29 October - 17 December 2011
Opening: 29 October, 5 - 9 pm
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It's not only Rémy Markowitsch's fascination for the medium of the book and its material qualities that he addresses with his "transilluminations," photographic series that bear titles like "On Travel" (1998–2004), "Tristes Tropiques" (2004), and "We Are Family" (since 2010). In the entire "Flaubert Complex"—beginning with the project "Bibliotherapy meets Bouvard et Pécuchet" (2002) and including the works of the current exhibition "Emma's Gift" inspired by the Flaubert novel "Madame Bovary"—the artist is concerned with the overriding theme of the hallucinatory effect (in the widest sense) of the notorious literary material. And so it happens that Emma Bovary gives a present to her author (in the marble sculpture "Emma's Gift") while the artist presents a gift to his public (in the form of a song by the band The Hillbilly Moon Explosion, "Madame Bovary, c'est moi," a variation on the Flaubert quote).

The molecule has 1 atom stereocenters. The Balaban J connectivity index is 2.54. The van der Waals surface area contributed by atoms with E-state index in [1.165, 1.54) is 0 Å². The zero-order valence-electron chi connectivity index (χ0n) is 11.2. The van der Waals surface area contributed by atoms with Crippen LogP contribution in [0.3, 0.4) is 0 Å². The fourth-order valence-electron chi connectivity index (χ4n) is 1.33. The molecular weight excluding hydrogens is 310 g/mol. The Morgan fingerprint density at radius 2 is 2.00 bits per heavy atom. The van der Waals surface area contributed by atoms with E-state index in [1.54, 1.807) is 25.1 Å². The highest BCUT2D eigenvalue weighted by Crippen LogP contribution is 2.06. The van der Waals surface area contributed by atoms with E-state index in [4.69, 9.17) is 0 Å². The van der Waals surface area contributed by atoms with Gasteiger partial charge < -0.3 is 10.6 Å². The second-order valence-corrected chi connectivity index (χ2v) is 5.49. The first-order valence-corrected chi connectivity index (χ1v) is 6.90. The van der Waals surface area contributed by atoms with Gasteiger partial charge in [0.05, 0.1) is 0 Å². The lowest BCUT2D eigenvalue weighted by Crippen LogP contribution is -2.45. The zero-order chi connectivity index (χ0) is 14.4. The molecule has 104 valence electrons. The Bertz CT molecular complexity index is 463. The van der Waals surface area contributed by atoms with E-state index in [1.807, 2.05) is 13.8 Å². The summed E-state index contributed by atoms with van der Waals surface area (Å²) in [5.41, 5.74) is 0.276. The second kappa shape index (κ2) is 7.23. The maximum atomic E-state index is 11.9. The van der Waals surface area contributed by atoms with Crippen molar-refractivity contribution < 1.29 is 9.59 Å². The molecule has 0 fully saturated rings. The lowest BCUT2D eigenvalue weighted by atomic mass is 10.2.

In the end, what connects the two "gifts" is not least the fact that the marble Emma is actually the sculptural likeness of the singer Emanuela Hutter, who now intonates the piece written by the director of the Centre Flaubert in Rouen, Yvan Leclerc. Flaubert's handwriting, on the other hand, is materialized on a wall in greatly enlarged form as a plastic text image, "liquides noirs"—a passage from "Madame Bovary" that also takes on heightened meaning in the context of the exhibition while an exact replica of Flaubert's toad-shaped inkwell generates an "action painting" à la Rémy Markowitsch resulting in a series of works over the course of the exhibition that accrues at the rate of one piece per day and carries the nonchalant title "Chapeau Crapaud!" in a respectful tip of the hat to the fabulous "author-animal."
Text: Isabel Fluri, translated by Andrea Scrima
Publication:Rémy Markowitsch. liquides noirs
with Essays by Kathrin Becker and Isabel Fluri
Ed. by Markus Hilfiker, Luzern 2011
german/english/french, 64 pages